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Simians, Cyborgs, and Women : The Reinvention of Nature

My spot at my place is firmly cemented by the rainy season. My place is becoming very hot and steamy because three-dimensional windows are letting in direct sunlight for most of the day. Rainy days are ideal for reading. However, my reading time is not how I find serenity but rather in the sauna.  I read Donna Haraway's book, Simians, Cyborgs and Women for the first time recently. I was interested in her and her book as a feminist, a female sociologist. Some may find it offensive to call it feminist, but she claims to be a feminist in person and her main interest is in feminist studies.   For a long time, I have been dancing with joy in femininity and all my clients are women. When I'm in a position to lead women in a way, I can't help feeling masculine in myself. In terms of gender, I feel that I have something of a level and calm inside me, and it feels a tiny bit awkward when it comes to what happens in society. That book appears to be somewhat different from the current

Unconcerned it not indifferent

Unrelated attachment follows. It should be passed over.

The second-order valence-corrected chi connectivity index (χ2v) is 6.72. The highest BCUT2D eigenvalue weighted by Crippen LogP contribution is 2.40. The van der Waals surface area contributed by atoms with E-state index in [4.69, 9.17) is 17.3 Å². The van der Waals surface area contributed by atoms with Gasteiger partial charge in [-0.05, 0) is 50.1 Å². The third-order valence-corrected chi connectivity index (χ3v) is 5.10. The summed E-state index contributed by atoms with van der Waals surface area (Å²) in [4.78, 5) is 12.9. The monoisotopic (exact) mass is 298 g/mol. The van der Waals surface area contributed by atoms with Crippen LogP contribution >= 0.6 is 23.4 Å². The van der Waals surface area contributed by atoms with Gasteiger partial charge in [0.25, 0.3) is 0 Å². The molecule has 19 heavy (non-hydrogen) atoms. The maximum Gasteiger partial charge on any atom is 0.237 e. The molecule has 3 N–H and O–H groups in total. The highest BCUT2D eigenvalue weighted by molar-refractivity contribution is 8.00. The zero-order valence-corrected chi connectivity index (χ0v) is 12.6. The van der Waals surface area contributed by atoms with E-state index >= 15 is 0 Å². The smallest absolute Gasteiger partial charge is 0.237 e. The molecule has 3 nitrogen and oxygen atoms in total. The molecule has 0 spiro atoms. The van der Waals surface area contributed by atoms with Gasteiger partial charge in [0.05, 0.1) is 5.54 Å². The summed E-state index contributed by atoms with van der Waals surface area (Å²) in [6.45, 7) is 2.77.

Man Ray Observatory Time - The Lovers 1934/1967


I went to the Man Ray exhibition at Bunkamura.

Bunkamura had a Man Ray exhibition. It was interesting. I enjoyed it. What of his works had the most interest to me was the connection between Marcel Duchamp and the Dada anti-art period during the Cultural Movement period. I got a glimpse of his later years that are clearly influenced by Marcel Duchamp and the ready-made works of art and the "permanent motif" which I forgot all the details about. These are the works that are kept without the original. I was delighted to see Man Ray's work for the first time. I had never seen his work before. There are going to be spoilers, so let's stop here. There were more people than I expected, so I was distracted. It may have been a good idea to go back again. I mean, I would recommend it.

While listening to Erik Satie,

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